Telegram also got sued by the SEC for the sales of an unregistered security to US investors, but this one is different. They sold $1.7B worth of GRM tokens to 171 accredited investors only. Out of the those, 31 were based in the US and that made it the SEC’s job to pursue them.
The ultimate result was a complete shutdown, decided by Telegram. The reason being a US court of law which banned them from not only selling GRM tokens in the US but in the entire world. Why? Because a US resident could eventually find a way to purchase the asset from elsewhere.
The main difference is GRM tokens were not yet released to the public, whereas in the case of EOS it was “after the fact”.
Another lower profile lawsuit was initiated by the SEC against Kik for the same reasons (Coin: KIN) and the lawsuit settled for $5 Million.
The Ripple Outcome
Out of the two crypto-specific cases above, Ripple is closer to the Block.One as XRP is already available to the public. Of course, there’s also the difference of the “gifting” part.
Will the SEC drop the lawsuit after Jay Clayton leaves the office? Unlikely. But this is probably going to end with a hefty fine paid by Ripple to the SEC. They may then choose to move countries but they must first deal with the SEC. The SEC still has power even if they move because US investors were involved.
Until today, Ripple is the main driving force behind XRP. It pushes people to use it, markets it and funds projects through related companies/initiatives (i.e. Xpring) to increase usage of the XRP Ledger. After this lawsuit, things may have a to change. They might need another driving force in parallel. Any new team’s concern will be how much XRP Ripple holds, “gifting” them a portion may be a solution.
The impact on XRP’s price
Now that we got the lawsuit aspect out of the way, how does this affect XRP’s price?
The initial reaction was of course a drop as this is perceived as negative news. As shared in Discord right after the news break we closed the leveraged long from $0.47 at $0.50 because of the upcoming uncertainty, and we stayed in our comfortable spot buys from $0.20s. That proved to be the right decision.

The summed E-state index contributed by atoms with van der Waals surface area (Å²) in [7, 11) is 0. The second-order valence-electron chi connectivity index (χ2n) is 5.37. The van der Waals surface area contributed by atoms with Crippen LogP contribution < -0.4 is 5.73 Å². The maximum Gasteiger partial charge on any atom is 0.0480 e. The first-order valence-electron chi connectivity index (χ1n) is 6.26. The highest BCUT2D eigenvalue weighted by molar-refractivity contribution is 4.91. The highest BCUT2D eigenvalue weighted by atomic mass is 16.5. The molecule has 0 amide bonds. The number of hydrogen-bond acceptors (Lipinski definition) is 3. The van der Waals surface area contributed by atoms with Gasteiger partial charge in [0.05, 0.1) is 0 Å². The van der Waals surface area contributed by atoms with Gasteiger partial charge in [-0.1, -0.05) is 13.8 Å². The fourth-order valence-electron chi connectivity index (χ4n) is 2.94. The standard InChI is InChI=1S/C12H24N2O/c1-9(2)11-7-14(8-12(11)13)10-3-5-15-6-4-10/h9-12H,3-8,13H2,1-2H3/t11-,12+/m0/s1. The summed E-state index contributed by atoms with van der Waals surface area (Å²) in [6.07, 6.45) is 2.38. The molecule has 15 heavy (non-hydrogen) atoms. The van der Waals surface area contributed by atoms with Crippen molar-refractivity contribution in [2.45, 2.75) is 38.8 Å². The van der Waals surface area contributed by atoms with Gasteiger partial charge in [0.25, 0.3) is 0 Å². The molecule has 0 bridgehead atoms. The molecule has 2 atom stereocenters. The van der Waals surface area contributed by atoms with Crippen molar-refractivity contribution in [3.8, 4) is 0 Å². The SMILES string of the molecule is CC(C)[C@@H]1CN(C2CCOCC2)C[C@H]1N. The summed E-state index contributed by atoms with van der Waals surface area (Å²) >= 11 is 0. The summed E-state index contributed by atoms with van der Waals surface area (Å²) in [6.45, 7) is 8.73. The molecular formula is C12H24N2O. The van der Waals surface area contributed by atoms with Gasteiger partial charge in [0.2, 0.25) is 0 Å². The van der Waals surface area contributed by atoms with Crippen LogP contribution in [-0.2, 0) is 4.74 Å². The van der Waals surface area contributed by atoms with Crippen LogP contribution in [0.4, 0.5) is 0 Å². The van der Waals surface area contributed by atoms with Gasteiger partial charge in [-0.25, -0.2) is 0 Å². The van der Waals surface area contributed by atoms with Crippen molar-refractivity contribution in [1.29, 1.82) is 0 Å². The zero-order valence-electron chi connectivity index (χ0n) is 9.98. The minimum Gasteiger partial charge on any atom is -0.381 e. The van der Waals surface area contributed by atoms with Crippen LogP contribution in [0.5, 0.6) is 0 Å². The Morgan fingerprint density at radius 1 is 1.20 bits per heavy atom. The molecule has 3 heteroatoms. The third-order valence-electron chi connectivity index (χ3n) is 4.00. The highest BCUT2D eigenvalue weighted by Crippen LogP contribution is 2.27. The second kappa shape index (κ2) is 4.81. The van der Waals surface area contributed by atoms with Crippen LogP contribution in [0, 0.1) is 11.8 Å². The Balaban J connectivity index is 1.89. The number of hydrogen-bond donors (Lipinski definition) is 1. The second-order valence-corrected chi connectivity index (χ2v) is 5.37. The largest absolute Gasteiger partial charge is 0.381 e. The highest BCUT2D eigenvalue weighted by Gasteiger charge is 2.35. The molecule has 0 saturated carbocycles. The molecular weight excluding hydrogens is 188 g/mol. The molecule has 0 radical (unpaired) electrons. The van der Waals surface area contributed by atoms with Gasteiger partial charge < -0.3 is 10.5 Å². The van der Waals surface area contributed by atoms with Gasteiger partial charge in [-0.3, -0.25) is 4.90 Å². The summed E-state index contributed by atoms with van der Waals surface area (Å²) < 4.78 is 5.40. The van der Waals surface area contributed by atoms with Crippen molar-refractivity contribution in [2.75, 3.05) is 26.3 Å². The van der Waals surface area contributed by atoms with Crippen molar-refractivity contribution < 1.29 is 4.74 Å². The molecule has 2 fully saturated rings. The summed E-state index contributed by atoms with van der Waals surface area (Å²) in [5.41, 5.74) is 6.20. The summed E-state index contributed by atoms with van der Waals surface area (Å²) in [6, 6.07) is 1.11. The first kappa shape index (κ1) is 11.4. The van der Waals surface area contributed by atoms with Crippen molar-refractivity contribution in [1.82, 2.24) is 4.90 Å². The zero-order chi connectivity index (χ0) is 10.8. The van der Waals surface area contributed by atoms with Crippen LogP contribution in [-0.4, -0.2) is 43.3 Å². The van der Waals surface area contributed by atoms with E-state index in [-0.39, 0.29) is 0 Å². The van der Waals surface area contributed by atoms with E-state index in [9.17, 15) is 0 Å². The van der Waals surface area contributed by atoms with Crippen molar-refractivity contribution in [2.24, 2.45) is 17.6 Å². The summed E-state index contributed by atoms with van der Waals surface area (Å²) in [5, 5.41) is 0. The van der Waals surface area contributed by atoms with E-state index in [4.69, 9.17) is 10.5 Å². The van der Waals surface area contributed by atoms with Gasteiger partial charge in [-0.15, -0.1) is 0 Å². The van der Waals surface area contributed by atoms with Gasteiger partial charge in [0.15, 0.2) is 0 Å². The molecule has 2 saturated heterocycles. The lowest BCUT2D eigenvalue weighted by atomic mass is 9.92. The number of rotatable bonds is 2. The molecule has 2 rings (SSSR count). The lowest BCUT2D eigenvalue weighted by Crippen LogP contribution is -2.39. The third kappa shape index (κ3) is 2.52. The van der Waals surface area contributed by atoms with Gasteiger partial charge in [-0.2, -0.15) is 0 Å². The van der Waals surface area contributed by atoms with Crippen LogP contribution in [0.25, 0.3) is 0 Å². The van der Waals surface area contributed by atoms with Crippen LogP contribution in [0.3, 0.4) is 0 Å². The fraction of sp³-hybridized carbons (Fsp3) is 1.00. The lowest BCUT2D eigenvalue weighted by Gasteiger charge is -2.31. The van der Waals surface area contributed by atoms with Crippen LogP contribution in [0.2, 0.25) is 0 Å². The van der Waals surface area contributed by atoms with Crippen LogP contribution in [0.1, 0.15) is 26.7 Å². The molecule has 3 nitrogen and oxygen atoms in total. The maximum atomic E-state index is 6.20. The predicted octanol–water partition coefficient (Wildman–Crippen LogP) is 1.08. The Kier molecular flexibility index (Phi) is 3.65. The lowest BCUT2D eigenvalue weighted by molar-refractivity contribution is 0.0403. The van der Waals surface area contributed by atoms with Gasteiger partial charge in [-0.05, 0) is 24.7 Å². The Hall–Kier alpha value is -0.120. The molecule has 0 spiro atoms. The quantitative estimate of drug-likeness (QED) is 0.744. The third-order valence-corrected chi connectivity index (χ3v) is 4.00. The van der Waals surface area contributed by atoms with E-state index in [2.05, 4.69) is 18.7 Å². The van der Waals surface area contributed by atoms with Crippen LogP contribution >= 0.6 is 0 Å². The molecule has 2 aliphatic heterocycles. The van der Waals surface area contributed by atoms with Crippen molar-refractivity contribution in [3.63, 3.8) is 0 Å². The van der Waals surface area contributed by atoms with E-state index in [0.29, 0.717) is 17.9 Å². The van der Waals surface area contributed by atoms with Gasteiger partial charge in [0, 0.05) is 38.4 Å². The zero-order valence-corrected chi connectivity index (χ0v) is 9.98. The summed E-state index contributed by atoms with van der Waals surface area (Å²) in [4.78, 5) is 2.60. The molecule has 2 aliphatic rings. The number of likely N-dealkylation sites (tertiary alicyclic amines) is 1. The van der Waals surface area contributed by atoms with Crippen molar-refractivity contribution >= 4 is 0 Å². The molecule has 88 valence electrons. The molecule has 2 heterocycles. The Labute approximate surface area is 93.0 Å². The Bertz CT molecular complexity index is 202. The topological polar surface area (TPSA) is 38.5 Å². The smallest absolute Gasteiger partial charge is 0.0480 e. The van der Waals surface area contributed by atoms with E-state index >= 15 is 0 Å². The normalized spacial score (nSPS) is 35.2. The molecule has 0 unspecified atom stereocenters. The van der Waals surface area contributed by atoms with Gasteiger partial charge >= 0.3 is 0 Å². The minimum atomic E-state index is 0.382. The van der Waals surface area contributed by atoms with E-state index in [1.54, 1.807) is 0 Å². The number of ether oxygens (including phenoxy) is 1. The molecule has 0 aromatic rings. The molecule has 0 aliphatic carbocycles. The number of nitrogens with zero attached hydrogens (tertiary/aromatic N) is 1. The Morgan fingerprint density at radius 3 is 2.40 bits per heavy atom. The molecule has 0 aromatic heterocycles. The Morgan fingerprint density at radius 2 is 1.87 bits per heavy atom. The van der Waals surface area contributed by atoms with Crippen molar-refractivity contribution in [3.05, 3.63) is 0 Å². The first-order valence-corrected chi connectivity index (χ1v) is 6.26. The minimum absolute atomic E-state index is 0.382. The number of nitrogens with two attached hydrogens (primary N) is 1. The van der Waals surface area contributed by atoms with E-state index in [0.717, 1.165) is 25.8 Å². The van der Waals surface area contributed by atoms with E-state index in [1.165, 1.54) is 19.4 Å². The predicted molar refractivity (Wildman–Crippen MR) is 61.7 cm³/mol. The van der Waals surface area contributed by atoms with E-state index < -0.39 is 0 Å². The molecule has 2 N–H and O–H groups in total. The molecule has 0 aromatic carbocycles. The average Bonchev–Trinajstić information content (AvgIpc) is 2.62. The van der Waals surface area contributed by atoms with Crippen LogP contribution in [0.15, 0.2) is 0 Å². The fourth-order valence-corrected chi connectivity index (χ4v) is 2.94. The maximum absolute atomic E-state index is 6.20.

If we look at EOS, the lawsuit hit in a bearish market structure (lower highs and lower lows), the lawsuit did not change too much in the price path. The settlement announcement caused a +6% surge that day (30 Sept 19), but then it was back to the market and the technical aspect of price action is what reigned.
As of now, XRP is holding its [$0.45-$0.47] support well, if the latter gives way it would be turn for $0.335. However, we cannot assume a break before it happens as [$0.45-$0.47] is a decently strong level. Additionally, the overall market structure of XRP remains a bullish one: higher highs and higher lows.
We are not expecting major movements until the dust settles and some direction becomes clearer. Until then we will remain in our comfortable spot bags from $0.20s.
We will continue to monitor the situation and provide updates as they take place
Disclaimer: NOT FINANCIAL NOR INVESTMENT ADVICE. Only you are responsible for any capital-related decisions you make and only you are accountable for the results.